Town of Brookhaven Councilwoman Valerie Cartright (D-Port Jefferson Station) could be seen as the maverick of the Town Board. Of the five other councilmembers and the supervisor, she is the only Democrat. Beyond that, she was the first Black person elected to the board in the town’s history.
And by next year, Cartright will move on to the New York State Supreme Court. In a Zoom interview with TBR News Media, the councilwoman said that while she will try to remain involved in the community, it will no longer be in an official capacity.
“It has really given me a different perspective on what governance of a municipality truly means.”
— Valerie Cartright
Cartright said she was tapped to run for Supreme Court justice this year after the results of the state Senate District 1 primary. After she was asked, she took some time to think about the move.
“It was clear to me that, you know, based on all of my experience as an attorney — I’ve been a civil rights attorney for 17 years or so now — and I’ve been fighting for fairness and equity within our judicial system during that time,” she said. “Those have always been paramount concerns for me. So it was a natural progression to some degree.”
Based on all counted ballots, Cartright received the most votes of all Suffolk supreme court candidates, though voters did have little choice to which justices were on the ballot due to cross party endorsements. Justices serve for 14-year terms, and though she still intends to live in Port Jefferson Station, by the nature of her office, she will have little to no involvement in politics. Instead, she said her focus on the bench will be toward justice within the legal system.
“When you’re in court, it’s the last-mile marker of the justice system — you’ve tried everything else,” she said. “I’ve found some of the judges that I’ve sat before or have come before that they were not listening to both sides of the argument — they were not giving people their day in court as I would have liked.”
It’s been an interesting seven years on the Town Board, ones which included initiatives to revitalize Port Jefferson Station and combat homelessness in the area, environmental issues and water-quality issues with local bays and harbors, and the ever-present contest between developers and those looking to preserve land. And then 2020 came along with all the issues caused by the COVID-19 pandemic and the spark of protests that ran all across the country plus the backlash to those protests. Council District 1 has been home to a multitude of rallies and protests from both sides.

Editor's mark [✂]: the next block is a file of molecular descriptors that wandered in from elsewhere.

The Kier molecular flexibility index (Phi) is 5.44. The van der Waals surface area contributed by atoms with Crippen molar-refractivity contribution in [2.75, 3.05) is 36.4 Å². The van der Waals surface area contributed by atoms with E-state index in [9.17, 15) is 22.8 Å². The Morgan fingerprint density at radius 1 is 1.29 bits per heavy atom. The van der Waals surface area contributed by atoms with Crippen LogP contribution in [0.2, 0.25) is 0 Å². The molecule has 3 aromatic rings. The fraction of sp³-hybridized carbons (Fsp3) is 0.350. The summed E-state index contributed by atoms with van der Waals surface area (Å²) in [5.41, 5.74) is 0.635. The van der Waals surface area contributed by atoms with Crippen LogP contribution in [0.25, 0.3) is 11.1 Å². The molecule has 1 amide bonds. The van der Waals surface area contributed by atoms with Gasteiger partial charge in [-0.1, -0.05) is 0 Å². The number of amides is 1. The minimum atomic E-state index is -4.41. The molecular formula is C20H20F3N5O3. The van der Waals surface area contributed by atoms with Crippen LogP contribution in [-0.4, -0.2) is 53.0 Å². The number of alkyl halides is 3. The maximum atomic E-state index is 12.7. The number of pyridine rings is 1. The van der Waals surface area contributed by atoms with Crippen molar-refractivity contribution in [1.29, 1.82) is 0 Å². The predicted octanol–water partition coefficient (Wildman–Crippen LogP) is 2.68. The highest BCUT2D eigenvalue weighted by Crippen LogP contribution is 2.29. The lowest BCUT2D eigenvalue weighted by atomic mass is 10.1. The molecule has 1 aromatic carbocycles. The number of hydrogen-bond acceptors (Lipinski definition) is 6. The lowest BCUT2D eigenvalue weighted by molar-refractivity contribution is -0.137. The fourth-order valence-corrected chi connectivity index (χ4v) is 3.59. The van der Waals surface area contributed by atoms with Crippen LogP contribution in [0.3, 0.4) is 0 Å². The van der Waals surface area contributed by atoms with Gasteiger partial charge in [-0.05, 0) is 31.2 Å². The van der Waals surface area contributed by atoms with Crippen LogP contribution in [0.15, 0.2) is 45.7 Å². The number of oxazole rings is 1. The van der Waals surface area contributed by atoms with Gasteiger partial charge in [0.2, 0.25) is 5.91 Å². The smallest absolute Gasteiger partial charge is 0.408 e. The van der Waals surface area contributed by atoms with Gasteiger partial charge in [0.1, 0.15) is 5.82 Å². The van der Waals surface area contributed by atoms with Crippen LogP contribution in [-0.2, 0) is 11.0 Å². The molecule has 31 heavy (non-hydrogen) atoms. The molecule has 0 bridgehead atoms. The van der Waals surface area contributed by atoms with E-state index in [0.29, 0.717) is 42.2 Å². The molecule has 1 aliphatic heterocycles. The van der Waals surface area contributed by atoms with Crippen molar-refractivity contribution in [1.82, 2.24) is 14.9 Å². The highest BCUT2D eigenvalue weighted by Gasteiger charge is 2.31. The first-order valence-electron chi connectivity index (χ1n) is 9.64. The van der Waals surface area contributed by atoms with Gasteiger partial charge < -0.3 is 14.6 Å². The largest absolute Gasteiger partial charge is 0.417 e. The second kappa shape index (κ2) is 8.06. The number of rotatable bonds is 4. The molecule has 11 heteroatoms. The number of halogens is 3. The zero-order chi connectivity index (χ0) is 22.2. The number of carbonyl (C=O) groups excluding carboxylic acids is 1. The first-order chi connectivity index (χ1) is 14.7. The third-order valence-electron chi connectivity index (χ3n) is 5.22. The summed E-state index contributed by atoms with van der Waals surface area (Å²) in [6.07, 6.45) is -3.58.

Cartright said the key has been to listen and become intimate with the various local groups in her area. CD 1 is home to a diverse population in areas like Port Jefferson Station and Terryville, as well as the more opulent areas on the North Shore. It maintains several unique historic areas in Setauket and Stony Brook, various civic groups and chambers of commerce. It also contains four independent incorporated villages, all with their own small forms of government.
The varying levels of municipal and civic groups make it a challenge for anybody looking to get their feet wet in governing, but Cartright called it “a pleasure” getting to know all the different organizations and governing bodies. Being able to see things from both a macro and micro level, one thing she looked toward was taking small ideas and introducing them to the town on a wider basis.